BESITO is the word that means “little kiss” in Spanish. The first interaction that our puppies have with humans happens at about three days of age. They are held and feel the first touch of the human hand. At this stage of life they have some sense of smell and taste but cannot see or hear. They are handled gently by humans every day from this point on. As they learn to hear and see and smell and taste, their first response to humans is then their little tongue comes out to begin exploring their world. Even before they can hear and see they are giving little ‘besitos.’
Xolo puppies are very wrinkly and fat. Their ears are usually down until they are a couple of months old. Some puppy ears go up nice and straight by three or four months without help and some need a little encouragement with tape or moleskin. Generally the ears should be up and well-shaped by the time the puppies have their adult teeth at six months. Ears not up at one year are a fault in the show ring.
We live on a farm in the high desert of Eastern Washington State, in the eastern foothills of the Cascade Mountains. This was originally a cattle ranch. We have remodeled the buildings and landscape to accommodate the Xolos, and added several new buildings. We now have a very modern facility which includes an indoor arena. All areas where the dogs live are heated for winter comfort, and have ventilation and windows to provide fresh air and sunshine year around.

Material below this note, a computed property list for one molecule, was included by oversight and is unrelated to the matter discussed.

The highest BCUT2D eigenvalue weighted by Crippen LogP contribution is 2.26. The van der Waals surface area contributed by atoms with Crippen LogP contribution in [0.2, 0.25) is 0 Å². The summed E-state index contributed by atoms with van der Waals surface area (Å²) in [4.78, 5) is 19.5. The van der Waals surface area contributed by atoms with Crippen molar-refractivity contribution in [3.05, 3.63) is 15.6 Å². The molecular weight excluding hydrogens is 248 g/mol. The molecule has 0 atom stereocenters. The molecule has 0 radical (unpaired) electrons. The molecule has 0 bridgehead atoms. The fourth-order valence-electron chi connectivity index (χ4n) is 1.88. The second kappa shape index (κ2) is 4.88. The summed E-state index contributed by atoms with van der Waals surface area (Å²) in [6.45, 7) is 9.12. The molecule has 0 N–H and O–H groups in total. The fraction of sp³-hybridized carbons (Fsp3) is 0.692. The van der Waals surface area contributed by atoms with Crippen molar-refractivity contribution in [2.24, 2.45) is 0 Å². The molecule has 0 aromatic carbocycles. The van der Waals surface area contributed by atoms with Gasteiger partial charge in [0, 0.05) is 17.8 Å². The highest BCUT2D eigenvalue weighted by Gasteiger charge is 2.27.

We put a great deal of effort into breeding quality Xolos. We have the best Mexican bloodlines available. It is our goal to produce beautiful, sound, healthy and well adjusted companions for both show and fellowship in the lives of their owners.
Each puppy is treated as an individual, depending upon it’s potential and it’s needs. We are not interested in placing large numbers of Xolos, but only in very limited breeding.
The Xolo is devoted and caring, an extremely attentive dog to live with. Xolos are alarm dogs, not attack dogs, but have been known to bite when in great fear. It is unusual for Xolos to bite humans and they will not do it without good reason. They usually place themselves between master and stranger and insist on remaining there. They are still ‘primitive’ in some of their behaviors and reactions and require respect and structure in their daily routine. They are extremely smart and respond very well to obedience training. Consistency is very important when training the Xolo, as it is in training all dogs.
The xolo pictured below is MEXICO (HOOVER) Mex.FCI. He won Best of Breed at the World Show in Sweden and went on to win a very prestigious Group 3. Bred by Patty Hoover, Handled by Maureen Pinto and owned by Mona Ebbestad.
Xolos are a very strong and athletic dog. Some are especially good at scaling fences, especially the intermediate sized ones. I have three that think nothing of going over a six foot fence if they want to go ‘bye-bye’ in the car. Sharing your life with a Xoloitzcuintle is an incredible experience — only for the very special people who are willing to offer them the security and care that they require.
I seek to establish and maintain communication with Xolo breeders worldwide. We can learn from each other and share concepts, although I expect that we will not always agree. Respect for others and their opinions is important and opens the door for exchange of ideas. Together we can share a common goal of good ethical breeding and promote responsible ownership of Xolos and education of the public.